You stated he drove the car for 5 minutes? I drive them for 30 to 45 minutes when searching for a problem.


#8

It didn’t smell like burning plastic to me… or like it did last time my alternator went out. But, I wouldn’t rule it out.

And I’m not the least bit impressed with this mechanic. I’m in a tiny town on the Washington peninsula, so options are limited, to say the least. 5 minutes didn’t seem like a thorough test to me, either.

Regardless, he says all my charging system looks good, and my car is “behaving normally”. Which doesn’t give me much confidence, obviously.


#9

The only code he said showed up, was the VSC.

The lights on my dash were initially the VSC, mainance, engine, and slip indicator. Which came on and off. Then, after the first jump start, just the engine. And after the last jump, none.


#10

There are no Diagnostic Trouble Codes that are as general as “engine”.
You need to find out–specifically–what Diagnostic Trouble Codes were found, and to zero-in on that basis.

If there is a DTC related to your engine, the VSC, traction control, and cruise control will be automatically disabled. Resolve the engine-related problem, and you will almost surely resolve the other problems.


#11

If it were the grounds, what would be the best way to go about testing this?


#12

I understand there is no code as simple as “engine”. But in speaking to the mechanic, he said the ONLY code that showed, was for the VSC. I can ask specificky for the code number when I pick it up, if he even kept it.

I obviously have extremely limited car knowledge, but I did think it produced a code each time a warning light, etc. came on. And that a check engine light (which did come on) would certainly result in a code…


#13

The memory in the engine controler may have been lost when the battery went dead. The common fault in the ABS/VSC controler when the check engine light is on is C1201, Engine control system malfunction. That doesn’t indicate what the engine problem was.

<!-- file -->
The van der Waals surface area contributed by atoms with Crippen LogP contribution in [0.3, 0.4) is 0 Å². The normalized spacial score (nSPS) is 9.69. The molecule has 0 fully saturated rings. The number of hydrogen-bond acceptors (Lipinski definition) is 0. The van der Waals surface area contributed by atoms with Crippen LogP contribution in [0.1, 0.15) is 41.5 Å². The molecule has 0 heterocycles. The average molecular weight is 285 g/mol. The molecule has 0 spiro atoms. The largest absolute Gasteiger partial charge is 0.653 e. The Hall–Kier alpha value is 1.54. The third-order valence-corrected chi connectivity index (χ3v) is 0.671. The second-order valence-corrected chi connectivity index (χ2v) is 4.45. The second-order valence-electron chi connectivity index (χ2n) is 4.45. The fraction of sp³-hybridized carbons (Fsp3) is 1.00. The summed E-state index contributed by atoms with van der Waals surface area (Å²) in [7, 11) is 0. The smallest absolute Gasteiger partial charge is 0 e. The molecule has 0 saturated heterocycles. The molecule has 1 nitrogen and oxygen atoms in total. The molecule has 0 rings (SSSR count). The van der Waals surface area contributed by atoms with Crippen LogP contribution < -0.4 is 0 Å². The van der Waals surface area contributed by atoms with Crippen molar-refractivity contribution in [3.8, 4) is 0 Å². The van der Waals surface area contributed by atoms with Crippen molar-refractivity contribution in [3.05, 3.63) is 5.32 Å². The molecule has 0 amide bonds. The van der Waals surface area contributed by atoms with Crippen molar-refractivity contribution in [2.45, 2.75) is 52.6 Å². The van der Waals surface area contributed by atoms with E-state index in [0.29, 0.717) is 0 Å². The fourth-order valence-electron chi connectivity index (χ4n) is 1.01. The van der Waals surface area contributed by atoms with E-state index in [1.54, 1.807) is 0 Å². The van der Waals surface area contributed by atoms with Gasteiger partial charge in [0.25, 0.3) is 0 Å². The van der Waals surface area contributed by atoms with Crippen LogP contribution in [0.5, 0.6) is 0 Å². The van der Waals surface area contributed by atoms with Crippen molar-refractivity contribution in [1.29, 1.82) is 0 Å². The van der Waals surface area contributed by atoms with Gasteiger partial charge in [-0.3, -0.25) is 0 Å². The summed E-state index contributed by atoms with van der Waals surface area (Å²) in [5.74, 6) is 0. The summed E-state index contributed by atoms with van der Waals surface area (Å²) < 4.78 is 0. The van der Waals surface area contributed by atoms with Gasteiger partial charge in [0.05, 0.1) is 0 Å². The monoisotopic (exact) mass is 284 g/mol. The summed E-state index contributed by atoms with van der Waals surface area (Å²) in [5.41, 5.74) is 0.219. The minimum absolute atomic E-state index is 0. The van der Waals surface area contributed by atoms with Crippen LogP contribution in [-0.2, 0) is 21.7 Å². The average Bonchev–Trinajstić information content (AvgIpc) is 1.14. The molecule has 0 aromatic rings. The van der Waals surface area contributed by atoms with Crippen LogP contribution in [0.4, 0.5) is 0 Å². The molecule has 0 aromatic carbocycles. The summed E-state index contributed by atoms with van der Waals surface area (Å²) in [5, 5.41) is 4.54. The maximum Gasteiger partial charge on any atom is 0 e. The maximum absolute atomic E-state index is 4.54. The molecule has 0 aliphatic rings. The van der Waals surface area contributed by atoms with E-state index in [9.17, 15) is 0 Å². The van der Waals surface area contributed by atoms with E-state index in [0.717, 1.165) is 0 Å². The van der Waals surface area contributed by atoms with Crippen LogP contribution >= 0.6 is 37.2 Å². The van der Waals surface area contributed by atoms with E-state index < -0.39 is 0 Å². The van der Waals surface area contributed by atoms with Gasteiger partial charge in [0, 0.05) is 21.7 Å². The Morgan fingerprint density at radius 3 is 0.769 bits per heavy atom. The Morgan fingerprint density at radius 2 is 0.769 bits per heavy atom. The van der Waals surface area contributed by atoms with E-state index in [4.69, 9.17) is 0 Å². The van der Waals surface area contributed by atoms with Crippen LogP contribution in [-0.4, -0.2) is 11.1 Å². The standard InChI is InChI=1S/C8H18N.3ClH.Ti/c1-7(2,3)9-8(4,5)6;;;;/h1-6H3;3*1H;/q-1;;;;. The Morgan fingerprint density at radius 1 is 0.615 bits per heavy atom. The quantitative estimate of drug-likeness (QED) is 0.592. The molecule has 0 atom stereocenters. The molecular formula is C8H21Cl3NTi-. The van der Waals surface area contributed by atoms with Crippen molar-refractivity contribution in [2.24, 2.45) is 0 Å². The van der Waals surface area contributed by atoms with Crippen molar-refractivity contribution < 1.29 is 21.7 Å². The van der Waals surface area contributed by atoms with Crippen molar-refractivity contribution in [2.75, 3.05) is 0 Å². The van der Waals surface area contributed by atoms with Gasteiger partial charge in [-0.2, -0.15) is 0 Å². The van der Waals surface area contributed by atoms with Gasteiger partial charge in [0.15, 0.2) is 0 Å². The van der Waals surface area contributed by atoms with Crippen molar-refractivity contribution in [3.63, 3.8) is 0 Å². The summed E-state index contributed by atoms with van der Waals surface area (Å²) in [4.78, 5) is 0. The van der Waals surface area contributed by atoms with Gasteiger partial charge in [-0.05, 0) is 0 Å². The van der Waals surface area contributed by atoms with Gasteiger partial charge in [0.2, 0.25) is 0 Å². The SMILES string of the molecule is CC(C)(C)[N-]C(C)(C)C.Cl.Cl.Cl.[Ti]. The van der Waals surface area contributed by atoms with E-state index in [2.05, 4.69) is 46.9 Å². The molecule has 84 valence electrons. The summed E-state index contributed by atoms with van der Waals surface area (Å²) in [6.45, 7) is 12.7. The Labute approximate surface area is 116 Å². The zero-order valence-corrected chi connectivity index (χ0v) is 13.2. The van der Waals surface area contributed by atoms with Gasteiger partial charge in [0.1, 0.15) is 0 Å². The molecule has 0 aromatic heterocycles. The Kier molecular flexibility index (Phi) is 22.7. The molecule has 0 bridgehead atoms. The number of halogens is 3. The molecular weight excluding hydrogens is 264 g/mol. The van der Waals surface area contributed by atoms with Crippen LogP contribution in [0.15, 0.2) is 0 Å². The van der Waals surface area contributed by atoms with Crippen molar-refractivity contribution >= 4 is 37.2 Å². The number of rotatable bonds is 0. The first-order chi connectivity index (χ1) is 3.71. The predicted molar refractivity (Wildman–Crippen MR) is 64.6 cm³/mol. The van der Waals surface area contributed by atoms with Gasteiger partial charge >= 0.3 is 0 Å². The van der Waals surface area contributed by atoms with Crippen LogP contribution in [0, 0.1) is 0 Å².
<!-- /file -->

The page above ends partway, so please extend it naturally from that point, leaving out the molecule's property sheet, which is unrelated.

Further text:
#14

Right. The VSC is a symptom of the the larger issue. But as of now, I have no other codes.


#15

The VSC light often comes on b/c of other problems, and is seldom helpful to diagnose the actual cause. The VSC light is a symptom in other words. This problem needs to be diagnosed by a mechanic who’s standing in front the of the engine compartment, not somebody like me on the internet. But if you are looking for ideas, my first guess is the odor you are smelling is wiring overheating somewhere. What with the popping/crackling sounds, I’d focus on a problem with the starter motor. It may be turning on and off by itself for some reason. The high current contacts in a starter motor can fail and the high resistance heats up the contacts & causes odors. The popping noise could be the starter motor trying to engage when it shouldn’t, due again to the failing contacts.


#16

The mechanic gave up, so I was determined to figure it out on my own, and I did!

When I got my car back, I started checking all the electronics, accessories, etc. in the car. I discovered the speakers weren’t working. So I added that to the list of symptoms and went from there…

Long story short, we’ve been traveling a lot the last couple of weeks, with a full truck. My full trunk resulted in a bar in the trunk bending and touching where the speaker wires are soldered to the speaker, which shorted out my amp (the popping and the smell), and the damaged amp was draining my battery!

I closed my boyfriend in the trunk with a flashlight to confirm, and bingo! We bent the bar back, removed the fuse, disconnected the amp, and problem solved!

Pretty proud of myself, lol. And not impressed with toyotas design flaw.


#17

Interesting and good detective work. I’m not sure I would trust someone to lock me in the trunk though.


#18

Lol, me either. That’s why I had him get in :wink:


#19

Shorted speaker wiring can cause an amplifier to no shut down and drain the battery? Possible but I have not experienced this. It seems you should have noticed some audio system problems while driving unless the radio was off during the trip.

There is still the question of the check engine light and faults, it seems doubtful an amplifier fault would interfere with the engine controler.


#20

And if the audio system were turned off, the shorted wires should have no effect. And usually when the engine is turned off and key removed, the audio system is off.